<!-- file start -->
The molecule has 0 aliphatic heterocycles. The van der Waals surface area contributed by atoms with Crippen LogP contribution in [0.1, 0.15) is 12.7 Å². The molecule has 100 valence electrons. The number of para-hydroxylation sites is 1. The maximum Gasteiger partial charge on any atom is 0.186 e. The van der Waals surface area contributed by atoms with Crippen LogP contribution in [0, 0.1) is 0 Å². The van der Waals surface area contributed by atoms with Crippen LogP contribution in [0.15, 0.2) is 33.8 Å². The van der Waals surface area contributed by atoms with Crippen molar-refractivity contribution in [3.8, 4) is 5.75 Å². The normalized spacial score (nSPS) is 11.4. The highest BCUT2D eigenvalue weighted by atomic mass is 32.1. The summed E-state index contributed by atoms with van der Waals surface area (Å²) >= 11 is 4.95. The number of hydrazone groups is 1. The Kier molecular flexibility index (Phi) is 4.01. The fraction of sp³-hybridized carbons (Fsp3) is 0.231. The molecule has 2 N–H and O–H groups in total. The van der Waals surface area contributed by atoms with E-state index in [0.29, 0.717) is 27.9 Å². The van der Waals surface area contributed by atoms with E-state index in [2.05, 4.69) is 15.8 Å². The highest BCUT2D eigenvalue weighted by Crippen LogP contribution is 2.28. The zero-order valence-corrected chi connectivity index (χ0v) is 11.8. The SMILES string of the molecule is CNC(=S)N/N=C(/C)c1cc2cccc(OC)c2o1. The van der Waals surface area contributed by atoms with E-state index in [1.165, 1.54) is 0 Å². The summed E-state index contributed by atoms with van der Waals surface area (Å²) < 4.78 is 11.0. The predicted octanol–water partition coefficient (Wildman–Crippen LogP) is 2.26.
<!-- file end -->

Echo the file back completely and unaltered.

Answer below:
The molecule has 0 aliphatic heterocycles. The van der Waals surface area contributed by atoms with Crippen LogP contribution in [0.1, 0.15) is 12.7 Å². The molecule has 100 valence electrons. The number of para-hydroxylation sites is 1. The maximum Gasteiger partial charge on any atom is 0.186 e. The van der Waals surface area contributed by atoms with Crippen LogP contribution in [0, 0.1) is 0 Å². The van der Waals surface area contributed by atoms with Crippen LogP contribution in [0.15, 0.2) is 33.8 Å². The van der Waals surface area contributed by atoms with Crippen molar-refractivity contribution in [3.8, 4) is 5.75 Å². The normalized spacial score (nSPS) is 11.4. The highest BCUT2D eigenvalue weighted by atomic mass is 32.1. The summed E-state index contributed by atoms with van der Waals surface area (Å²) >= 11 is 4.95. The number of hydrazone groups is 1. The Kier molecular flexibility index (Phi) is 4.01. The fraction of sp³-hybridized carbons (Fsp3) is 0.231. The molecule has 2 N–H and O–H groups in total. The van der Waals surface area contributed by atoms with E-state index in [0.29, 0.717) is 27.9 Å². The van der Waals surface area contributed by atoms with E-state index in [2.05, 4.69) is 15.8 Å². The highest BCUT2D eigenvalue weighted by Crippen LogP contribution is 2.28. The zero-order valence-corrected chi connectivity index (χ0v) is 11.8. The SMILES string of the molecule is CNC(=S)N/N=C(/C)c1cc2cccc(OC)c2o1. The van der Waals surface area contributed by atoms with E-state index in [1.165, 1.54) is 0 Å². The summed E-state index contributed by atoms with van der Waals surface area (Å²) < 4.78 is 11.0. The predicted octanol–water partition coefficient (Wildman–Crippen LogP) is 2.26.